On September 19, 2013 at 15:38 CDT, the Landsat 8 satellite experienced an unplanned transition to safe hold condition following an attitude control anomaly. This condition suspended the collection of science data until 11:07 CDT on September 21, 2013.
Post-anomaly calibration checks detected a systematic change in the alignment between the OLI and TIRS sensors. No change in the OLI alignment to the spacecraft attitude control system was apparent so the shift is being attributed to the TIRS instrument.
On September 27, 2013, a Calibration Parameter File (CPF) update was put into production to correct for registration performance degradation caused by the safe hold event.
Changes will be made to the Landsat Long Term Acquisition Plan (LTAP) during the month of November 2013.
The Landsat 7 satellite will discontinue routine night, ocean, and Antarctica data collection campaigns, and will collect only long intervals of data over continental land masses. This plan will increase the proportion of land imaged every day from 69 percent to 90 percent of acquisition opportunities. The increased number of acquisitions over land masses will provide more opportunities to fill data gaps caused by the Scan Line Corrector failure (SLC-off) as well as cloud cover. This change will also mitigate risks to the life expectancy of the Enhanced Thematic Mapper Plus (ETM+) sensor.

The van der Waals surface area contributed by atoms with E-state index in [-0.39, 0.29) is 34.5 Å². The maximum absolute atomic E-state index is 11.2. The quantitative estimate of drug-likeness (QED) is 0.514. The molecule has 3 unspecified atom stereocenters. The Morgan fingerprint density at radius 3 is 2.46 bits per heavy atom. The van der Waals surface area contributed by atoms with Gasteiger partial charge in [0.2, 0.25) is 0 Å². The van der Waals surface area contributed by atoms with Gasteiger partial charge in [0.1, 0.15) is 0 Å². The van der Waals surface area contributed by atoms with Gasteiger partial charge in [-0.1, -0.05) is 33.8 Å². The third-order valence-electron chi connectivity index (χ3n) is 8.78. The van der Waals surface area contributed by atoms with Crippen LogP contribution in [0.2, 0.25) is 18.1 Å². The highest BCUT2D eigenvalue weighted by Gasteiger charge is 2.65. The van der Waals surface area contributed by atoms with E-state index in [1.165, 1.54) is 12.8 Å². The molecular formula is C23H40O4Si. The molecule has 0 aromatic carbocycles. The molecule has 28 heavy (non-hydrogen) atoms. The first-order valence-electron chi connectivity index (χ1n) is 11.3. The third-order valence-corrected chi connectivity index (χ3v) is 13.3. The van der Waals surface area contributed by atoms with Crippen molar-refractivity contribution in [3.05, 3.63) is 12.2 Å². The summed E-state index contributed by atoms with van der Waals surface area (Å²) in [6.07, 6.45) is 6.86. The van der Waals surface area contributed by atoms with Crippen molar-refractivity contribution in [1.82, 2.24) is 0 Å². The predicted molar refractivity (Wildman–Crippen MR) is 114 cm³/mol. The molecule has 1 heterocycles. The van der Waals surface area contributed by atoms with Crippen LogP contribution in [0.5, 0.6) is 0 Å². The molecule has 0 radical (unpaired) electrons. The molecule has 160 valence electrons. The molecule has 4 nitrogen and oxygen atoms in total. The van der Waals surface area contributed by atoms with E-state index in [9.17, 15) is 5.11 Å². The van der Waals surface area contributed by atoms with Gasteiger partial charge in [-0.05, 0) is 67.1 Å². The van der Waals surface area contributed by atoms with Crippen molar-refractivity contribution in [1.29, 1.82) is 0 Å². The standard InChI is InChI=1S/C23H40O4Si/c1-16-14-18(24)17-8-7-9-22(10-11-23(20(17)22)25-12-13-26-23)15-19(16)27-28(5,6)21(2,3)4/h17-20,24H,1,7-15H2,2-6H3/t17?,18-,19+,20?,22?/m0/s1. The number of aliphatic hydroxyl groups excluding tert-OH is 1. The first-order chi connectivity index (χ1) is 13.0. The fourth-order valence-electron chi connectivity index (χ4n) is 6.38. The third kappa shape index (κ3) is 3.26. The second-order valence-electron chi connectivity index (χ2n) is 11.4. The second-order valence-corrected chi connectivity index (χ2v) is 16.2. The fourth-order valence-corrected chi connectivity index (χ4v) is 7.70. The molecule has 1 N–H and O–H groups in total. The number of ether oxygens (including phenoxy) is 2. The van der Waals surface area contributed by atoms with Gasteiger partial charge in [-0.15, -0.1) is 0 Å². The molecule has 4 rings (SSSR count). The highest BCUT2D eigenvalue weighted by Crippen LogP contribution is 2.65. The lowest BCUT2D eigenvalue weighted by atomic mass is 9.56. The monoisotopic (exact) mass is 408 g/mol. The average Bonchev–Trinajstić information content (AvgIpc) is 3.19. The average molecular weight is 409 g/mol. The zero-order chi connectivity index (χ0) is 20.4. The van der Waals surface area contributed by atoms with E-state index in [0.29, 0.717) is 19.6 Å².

The improved dynamic range and the additional bands of the Operational Land Imager (OLI) and Thermal Infrared Sensor (TIRS) make Landsat 8 data the preference for snow/ice and water imaging. Because the satellite is also able to acquire significantly more data, it will be tasked to collect oceanic islands, ocean, and night time scenes. Additional acquisitions over the Antarctic and Arctic are also planned.
Special acquisition requests for either satellite can still be submitted by contacting firstname.lastname@example.org; however, scheduling priorities will be given to hazards or disasters.